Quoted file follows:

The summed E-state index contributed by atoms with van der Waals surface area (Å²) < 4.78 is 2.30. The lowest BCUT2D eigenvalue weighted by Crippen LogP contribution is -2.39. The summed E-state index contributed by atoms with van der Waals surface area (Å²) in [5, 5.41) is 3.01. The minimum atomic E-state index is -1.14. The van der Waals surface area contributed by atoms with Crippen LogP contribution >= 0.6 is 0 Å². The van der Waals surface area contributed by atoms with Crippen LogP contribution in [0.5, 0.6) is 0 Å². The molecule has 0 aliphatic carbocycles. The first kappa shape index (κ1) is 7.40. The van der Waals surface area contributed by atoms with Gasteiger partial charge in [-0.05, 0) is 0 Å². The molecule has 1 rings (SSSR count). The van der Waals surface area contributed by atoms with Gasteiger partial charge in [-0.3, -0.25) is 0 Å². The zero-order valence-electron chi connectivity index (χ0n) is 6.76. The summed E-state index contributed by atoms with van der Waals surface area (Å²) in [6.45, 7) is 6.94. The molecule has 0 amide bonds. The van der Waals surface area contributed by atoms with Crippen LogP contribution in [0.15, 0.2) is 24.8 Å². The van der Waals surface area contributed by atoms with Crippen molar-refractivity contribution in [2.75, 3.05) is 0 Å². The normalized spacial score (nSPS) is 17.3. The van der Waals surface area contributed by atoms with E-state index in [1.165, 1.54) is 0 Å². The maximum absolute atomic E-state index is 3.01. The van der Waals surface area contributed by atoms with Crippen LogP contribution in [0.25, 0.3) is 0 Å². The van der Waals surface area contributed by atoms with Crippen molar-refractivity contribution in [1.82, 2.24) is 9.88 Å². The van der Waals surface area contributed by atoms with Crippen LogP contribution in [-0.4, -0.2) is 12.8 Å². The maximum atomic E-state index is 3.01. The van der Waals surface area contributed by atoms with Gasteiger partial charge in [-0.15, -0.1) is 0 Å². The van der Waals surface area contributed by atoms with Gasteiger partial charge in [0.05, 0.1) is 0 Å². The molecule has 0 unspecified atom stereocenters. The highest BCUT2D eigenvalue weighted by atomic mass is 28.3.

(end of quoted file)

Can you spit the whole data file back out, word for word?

The summed E-state index contributed by atoms with van der Waals surface area (Å²) < 4.78 is 2.30. The lowest BCUT2D eigenvalue weighted by Crippen LogP contribution is -2.39. The summed E-state index contributed by atoms with van der Waals surface area (Å²) in [5, 5.41) is 3.01. The minimum atomic E-state index is -1.14. The van der Waals surface area contributed by atoms with Crippen LogP contribution >= 0.6 is 0 Å². The van der Waals surface area contributed by atoms with Crippen LogP contribution in [0.5, 0.6) is 0 Å². The molecule has 0 aliphatic carbocycles. The first kappa shape index (κ1) is 7.40. The van der Waals surface area contributed by atoms with Gasteiger partial charge in [-0.05, 0) is 0 Å². The molecule has 1 rings (SSSR count). The van der Waals surface area contributed by atoms with Gasteiger partial charge in [-0.3, -0.25) is 0 Å². The zero-order valence-electron chi connectivity index (χ0n) is 6.76. The summed E-state index contributed by atoms with van der Waals surface area (Å²) in [6.45, 7) is 6.94. The molecule has 0 amide bonds. The van der Waals surface area contributed by atoms with Crippen LogP contribution in [0.15, 0.2) is 24.8 Å². The van der Waals surface area contributed by atoms with Crippen molar-refractivity contribution in [2.75, 3.05) is 0 Å². The normalized spacial score (nSPS) is 17.3. The van der Waals surface area contributed by atoms with E-state index in [1.165, 1.54) is 0 Å². The maximum absolute atomic E-state index is 3.01. The van der Waals surface area contributed by atoms with Crippen LogP contribution in [0.25, 0.3) is 0 Å². The van der Waals surface area contributed by atoms with Crippen molar-refractivity contribution in [1.82, 2.24) is 9.88 Å². The van der Waals surface area contributed by atoms with Crippen LogP contribution in [-0.4, -0.2) is 12.8 Å². The maximum atomic E-state index is 3.01. The van der Waals surface area contributed by atoms with Gasteiger partial charge in [-0.15, -0.1) is 0 Å². The van der Waals surface area contributed by atoms with Gasteiger partial charge in [0.05, 0.1) is 0 Å². The molecule has 0 unspecified atom stereocenters. The highest BCUT2D eigenvalue weighted by atomic mass is 28.3.